European Commission urges UK to tax expensive homes more
The European Commission has called on the UK to raise taxes on higher value properties, build more houses and adjust the Help to Buy scheme.
In a review of UK economic policies, it said council tax bands should be revalued and action taken to address "rapid" house price rises in London.
The intervention has angered Tory MPs.
Lib Dem Business Secretary Vince Cable said the UK had a "problem" with house price inflation but "we don't need the EU to tell us what's going on here".
Each year the commission, the EU's executive body, offers member states advice intended to help ensure the continent's long-term growth.
In a statement, the commission said its recommendations were "not a diktat" but there was a "limit to how much... can be achieved through spending cuts alone".
It said it was suggesting how the UK could raise new revenue "in a fair and efficient way, which does not hamper competitiveness or increase poverty".
The commission added: "We are suggesting adjustments that would make the council tax system fairer for homeowners and more efficient in terms of government revenues."
The intervention came as there were continued signs of UK house price growth - in its latest update, the Nationwide said house prices rose at their fastest rate in seven years last month but there were signs that the market may be "starting to moderate".
On housing, the commission urged ministers to "deploy appropriate measures to respond to the rapid increases in property prices in areas that account for a substantial share of economic growth in the United Kingdom, particularly London".
Some housing experts have expressed concerns that Help to Buy, which was announced in the 2013 Budget, has contributed to double-digit price rises seen in London and other property hotspots over the past year.
The three-year scheme is designed to help people who can afford to meet monthly mortgage repayments but cannot raise a large enough deposit to get on the housing ladder.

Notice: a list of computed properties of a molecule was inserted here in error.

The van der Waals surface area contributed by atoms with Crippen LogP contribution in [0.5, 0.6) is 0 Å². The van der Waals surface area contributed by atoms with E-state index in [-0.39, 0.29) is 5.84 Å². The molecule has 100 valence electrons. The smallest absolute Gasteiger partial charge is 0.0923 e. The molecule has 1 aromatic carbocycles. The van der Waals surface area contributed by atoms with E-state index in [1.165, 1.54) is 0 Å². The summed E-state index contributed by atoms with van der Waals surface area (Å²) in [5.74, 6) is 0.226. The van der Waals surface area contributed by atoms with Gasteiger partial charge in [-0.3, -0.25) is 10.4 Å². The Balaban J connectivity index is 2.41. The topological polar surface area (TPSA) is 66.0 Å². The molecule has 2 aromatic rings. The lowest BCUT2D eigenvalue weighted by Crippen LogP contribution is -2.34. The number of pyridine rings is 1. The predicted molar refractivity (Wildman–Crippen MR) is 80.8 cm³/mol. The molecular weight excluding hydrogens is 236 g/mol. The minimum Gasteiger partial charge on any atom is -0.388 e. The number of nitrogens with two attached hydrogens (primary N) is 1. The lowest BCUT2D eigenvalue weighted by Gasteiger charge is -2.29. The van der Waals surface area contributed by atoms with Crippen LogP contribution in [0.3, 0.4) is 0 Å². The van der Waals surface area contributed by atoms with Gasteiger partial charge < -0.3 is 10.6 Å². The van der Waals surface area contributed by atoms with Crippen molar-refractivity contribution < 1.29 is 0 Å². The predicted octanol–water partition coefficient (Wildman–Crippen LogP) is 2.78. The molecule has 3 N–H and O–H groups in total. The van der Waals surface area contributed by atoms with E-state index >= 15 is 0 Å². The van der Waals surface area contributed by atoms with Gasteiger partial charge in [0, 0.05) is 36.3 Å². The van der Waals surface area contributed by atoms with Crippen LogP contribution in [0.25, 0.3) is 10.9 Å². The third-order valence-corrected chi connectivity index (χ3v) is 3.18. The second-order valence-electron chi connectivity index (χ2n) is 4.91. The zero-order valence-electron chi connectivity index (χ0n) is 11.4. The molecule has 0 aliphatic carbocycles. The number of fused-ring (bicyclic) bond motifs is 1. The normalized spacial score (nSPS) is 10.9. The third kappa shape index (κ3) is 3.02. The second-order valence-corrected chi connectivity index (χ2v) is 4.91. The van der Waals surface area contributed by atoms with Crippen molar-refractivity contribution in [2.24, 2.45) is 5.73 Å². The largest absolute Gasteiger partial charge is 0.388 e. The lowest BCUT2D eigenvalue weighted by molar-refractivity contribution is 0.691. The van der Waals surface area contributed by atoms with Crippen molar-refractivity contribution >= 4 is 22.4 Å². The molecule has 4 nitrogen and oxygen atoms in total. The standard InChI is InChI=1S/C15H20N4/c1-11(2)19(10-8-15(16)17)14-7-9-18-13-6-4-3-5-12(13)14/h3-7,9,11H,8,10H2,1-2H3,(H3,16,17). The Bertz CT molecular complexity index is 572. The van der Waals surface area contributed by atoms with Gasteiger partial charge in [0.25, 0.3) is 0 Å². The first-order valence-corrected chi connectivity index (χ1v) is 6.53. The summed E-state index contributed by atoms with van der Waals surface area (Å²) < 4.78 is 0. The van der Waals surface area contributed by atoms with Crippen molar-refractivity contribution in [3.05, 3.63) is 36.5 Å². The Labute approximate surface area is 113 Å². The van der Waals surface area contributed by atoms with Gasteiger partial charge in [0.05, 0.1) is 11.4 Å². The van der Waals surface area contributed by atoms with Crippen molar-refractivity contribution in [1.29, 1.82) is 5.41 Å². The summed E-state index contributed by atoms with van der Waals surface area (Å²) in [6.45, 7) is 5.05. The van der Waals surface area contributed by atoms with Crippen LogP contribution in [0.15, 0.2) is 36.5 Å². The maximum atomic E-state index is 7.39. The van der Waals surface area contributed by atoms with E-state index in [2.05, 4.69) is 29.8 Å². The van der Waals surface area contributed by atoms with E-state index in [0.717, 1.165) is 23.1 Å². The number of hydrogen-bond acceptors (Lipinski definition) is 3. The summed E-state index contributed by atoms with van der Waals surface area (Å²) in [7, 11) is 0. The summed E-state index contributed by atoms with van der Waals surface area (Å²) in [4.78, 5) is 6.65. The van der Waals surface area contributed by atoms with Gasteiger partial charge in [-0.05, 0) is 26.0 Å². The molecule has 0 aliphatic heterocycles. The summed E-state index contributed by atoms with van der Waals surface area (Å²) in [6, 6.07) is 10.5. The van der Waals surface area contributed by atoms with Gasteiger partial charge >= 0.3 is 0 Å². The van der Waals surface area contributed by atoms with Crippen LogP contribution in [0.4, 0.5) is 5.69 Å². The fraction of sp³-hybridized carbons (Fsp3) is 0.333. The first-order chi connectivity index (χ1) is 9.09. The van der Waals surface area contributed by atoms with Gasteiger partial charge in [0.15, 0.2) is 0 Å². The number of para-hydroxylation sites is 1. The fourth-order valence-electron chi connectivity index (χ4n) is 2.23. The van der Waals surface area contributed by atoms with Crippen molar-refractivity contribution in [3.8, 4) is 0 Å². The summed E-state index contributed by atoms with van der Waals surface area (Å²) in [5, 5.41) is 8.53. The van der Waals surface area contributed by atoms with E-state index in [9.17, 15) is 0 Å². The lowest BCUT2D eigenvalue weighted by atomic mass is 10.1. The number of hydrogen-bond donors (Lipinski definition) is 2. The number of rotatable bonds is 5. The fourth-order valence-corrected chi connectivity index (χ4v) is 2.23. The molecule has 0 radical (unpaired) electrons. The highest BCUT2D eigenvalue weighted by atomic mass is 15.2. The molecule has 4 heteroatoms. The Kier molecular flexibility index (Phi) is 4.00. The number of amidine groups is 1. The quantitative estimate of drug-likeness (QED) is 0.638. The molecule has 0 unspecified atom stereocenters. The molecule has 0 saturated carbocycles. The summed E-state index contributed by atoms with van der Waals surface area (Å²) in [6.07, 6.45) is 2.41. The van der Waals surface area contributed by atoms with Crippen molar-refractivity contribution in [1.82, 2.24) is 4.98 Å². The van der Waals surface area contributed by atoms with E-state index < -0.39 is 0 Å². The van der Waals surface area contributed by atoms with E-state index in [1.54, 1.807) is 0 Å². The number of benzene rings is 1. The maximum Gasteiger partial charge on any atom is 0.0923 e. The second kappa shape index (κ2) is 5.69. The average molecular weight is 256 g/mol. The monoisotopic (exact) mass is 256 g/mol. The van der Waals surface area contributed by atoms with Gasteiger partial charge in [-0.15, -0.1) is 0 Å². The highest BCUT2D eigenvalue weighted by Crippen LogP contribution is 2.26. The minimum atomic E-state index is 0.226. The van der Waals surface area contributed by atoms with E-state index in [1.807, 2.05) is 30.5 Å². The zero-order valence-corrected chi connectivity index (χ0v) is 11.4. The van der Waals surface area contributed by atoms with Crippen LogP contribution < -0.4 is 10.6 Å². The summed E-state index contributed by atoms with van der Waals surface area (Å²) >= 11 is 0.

Figures released last week showed that 94% of the 7,313 home purchases funded through Help To Buy so far were outside London, while more than 80% of those assisted were first-time buyers.
But in its review, the commission said the Bank of England should "continue to monitor house prices and mortgage indebtedness and stand ready to deploy appropriate measures, including adjusting the Help to Buy 2 (loan guarantee) scheme, if deemed necessary".
As well as increasing the supply of new homes, the commission said reforms to the taxation of land and property should be considered "to alleviate distortions in the housing market".
"At the moment, increasing property values are not translated into higher property taxes as the property value roll has not been updated since 1991," it said.
"Taxes on higher value property are lower than on lower value property in relative terms due to the regressivity of the current rates and bands within the council tax system."
The commission praised the UK for extending childcare provision, changing benefit rules and providing more incentives to work but said more should be done on apprenticeships and skills.
"With these recommendations, the commission is pointing the way forward," commission President Jose Manuel Barroso said.
"We believe that member states must now play their part in seeing these reforms through, even if we know that sometimes they are politically unpopular," he said.
The BBC News Channel's chief political correspondent Norman Smith said David Cameron and George Osborne were likely to be "quietly fuming" at the wide-ranging critique of government policies at a time ministers were presenting the economic recovery as a success story.
Aside from the idea that the UK must build more houses, which the government accepts, the rest of the advice was likely "to end up in the bin", he added.
Norman Smith said many Tory backbenchers were already "spoiling for a fight" over Europe and this was likely to make matters worse at a time when the UK was involved in a stand-off over who should lead the commission.
Douglas Carswell, the MP for Clacton, told The Times that an unelected group of officials could not tell the UK how to spend its money while colleague Dominic Raab said the chancellor should treat the Commission's advice as "spam when it arrives in his inbox".
Asked for his reaction, Mr Cable said annual house price rises of more than 10% were an obstacle for many young people's hopes of owning their own home.
"We can see the evidence in front of us, we don't need the European Union to tell us what's going on here," he said.
"We clearly do have a problem, we are not building enough houses and this is reflected in housing inflation and there are lots of things we've got to do to solve that problem."
Lord Turner, former head of the Financial Services Authority, told BBC Radio 4's Today programme that some "legitimate issues" had been raised about tax on housing.
"I'm amazed how little I pay on my house in Kensington compared with what somebody pays with a house worth a very small fraction of that in the north of England," he said. "I'm not sure that is a fair system."
A Treasury spokesman defended Help to Buy as an "aspirational" policy which was helping thousands of people to finally realise the dream of home ownership.
He added: "We are the first to say we must be vigilant and not repeat the mistakes of the past which is why we specifically gave the Bank of England powers to intervene in the housing market.
"They should not hesitate to use them if they see fit."